In my last post I talked about restoring a database that is part of an Availability Group which may have backups taken from multiple instances. The problem is that MSDB is only aware of backups taken from that instance. This means that the Database Recovery Advisor can’t really build the nice pretty timeline if you have backups taken from multiple instances. I have found a way around that problem. When I say “I”, what I really mean is my fellow PFE Denzil found it. Since I mentioned the limitation in my previous post, I wanted to make sure and outline the workaround here. Here is an example scenario:
SQL1 and SQL2 host the AdventureWorks2012 database in an Availability Group. Both full and TLOG backups are set to backup on a secondary replica. You will tell by reading from the backupset table in MSDB that the database failed over from SQL1 to SQL2 and back again.
MSDB on SQL2 – You can see we have a full backup early in the morning followed by regular TLOG backups.
…. I will spare you from scrolling
Switch to MSDB on SQL1 – The AG was failed over therefore backups are now happening on the new secondary replica (SQL1)
Switch back to SQL2 – The AG was then failed over back to SQL1 once again. Backups are now back at SQL2 which is once again a secondary replica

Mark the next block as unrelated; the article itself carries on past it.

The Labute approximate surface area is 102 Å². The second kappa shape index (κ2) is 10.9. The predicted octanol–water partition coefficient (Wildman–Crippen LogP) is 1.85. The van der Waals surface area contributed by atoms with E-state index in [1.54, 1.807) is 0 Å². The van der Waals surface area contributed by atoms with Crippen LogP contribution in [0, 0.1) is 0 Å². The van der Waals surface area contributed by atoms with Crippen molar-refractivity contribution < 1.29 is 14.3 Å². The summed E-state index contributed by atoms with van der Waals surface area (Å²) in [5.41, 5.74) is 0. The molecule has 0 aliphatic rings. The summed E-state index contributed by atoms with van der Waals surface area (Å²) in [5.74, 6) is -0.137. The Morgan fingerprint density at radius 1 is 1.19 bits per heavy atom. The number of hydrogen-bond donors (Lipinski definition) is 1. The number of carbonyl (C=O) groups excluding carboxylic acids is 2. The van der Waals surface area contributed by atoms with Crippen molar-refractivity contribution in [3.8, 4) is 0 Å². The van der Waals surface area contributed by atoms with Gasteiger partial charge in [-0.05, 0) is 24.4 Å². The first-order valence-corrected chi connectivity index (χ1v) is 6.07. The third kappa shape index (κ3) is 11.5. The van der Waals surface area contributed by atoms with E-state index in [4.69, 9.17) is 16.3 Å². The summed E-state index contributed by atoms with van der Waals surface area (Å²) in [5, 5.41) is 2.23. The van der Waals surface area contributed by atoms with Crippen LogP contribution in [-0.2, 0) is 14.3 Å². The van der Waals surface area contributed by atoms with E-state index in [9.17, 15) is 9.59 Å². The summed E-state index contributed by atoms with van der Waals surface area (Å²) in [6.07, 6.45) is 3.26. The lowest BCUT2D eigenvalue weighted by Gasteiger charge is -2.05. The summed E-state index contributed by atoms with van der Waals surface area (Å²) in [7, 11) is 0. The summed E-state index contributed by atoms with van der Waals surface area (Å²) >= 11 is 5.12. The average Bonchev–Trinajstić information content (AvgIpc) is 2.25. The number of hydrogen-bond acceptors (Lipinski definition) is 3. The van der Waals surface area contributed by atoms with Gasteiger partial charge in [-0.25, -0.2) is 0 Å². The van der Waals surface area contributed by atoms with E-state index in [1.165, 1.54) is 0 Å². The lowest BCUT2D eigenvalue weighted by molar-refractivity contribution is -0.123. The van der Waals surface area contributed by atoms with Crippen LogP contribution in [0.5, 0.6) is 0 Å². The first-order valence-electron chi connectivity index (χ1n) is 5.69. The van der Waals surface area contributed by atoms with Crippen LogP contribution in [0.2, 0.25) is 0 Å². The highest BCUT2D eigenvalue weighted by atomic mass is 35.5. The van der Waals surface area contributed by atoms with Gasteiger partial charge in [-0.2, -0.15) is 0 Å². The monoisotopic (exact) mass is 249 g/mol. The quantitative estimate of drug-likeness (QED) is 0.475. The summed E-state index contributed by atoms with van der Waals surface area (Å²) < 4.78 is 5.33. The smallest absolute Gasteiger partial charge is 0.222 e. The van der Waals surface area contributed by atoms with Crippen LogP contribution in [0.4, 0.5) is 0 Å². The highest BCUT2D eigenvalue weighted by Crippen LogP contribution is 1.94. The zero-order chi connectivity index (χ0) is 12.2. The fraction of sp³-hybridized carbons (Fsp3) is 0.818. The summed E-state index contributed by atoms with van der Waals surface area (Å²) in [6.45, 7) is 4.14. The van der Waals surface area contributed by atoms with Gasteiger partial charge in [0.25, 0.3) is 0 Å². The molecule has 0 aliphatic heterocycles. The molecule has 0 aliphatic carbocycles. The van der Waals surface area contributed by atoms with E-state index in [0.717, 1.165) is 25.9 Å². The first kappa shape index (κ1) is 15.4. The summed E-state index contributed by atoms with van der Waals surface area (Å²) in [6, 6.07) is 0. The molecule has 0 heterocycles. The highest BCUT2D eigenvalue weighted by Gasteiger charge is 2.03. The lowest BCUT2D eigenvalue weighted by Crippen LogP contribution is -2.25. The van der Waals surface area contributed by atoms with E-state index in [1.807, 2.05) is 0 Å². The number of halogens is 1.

Recall from my last post that if you try to restore the database on either instance the GUI immediately gives you an error at the top of the window…
Dang! Now I can’t use that cool timeline feature. Well guess what! There is a way to that you can get the recovery advisor to recognize all the backups. If you followed my suggestions in my past post about ensuring that you have all your backups go to the same shared file location, this is super easy. You simply select that you want to backup from a database device, and select all the full and tlog backup files in the directory. If you have a lot of files, it can take a few minutes to process.
Now you can click on the Timeline button and use the nice timeline feature of the database recovery advisor. This is one of my favorite manageability enhancements for SQL 2012.
Note that this little workaround won’t just benefit you in an AlwaysOn Availability Group scenario, but also when you are copying backup files to a different environment. Many times I have done a point in time restore of production data to a non-production environment for load testing, researching data issues within an application, etc. In that case, MSDB of the non production instance will not have backup information for the prod db either.
Thanks again to my buddy Denzil for mentioning this workaround to me, The greatest benefit of working in PFE at Microsoft is the vast experience of all my fellow PFEs and our culture of sharing knowledge with one another.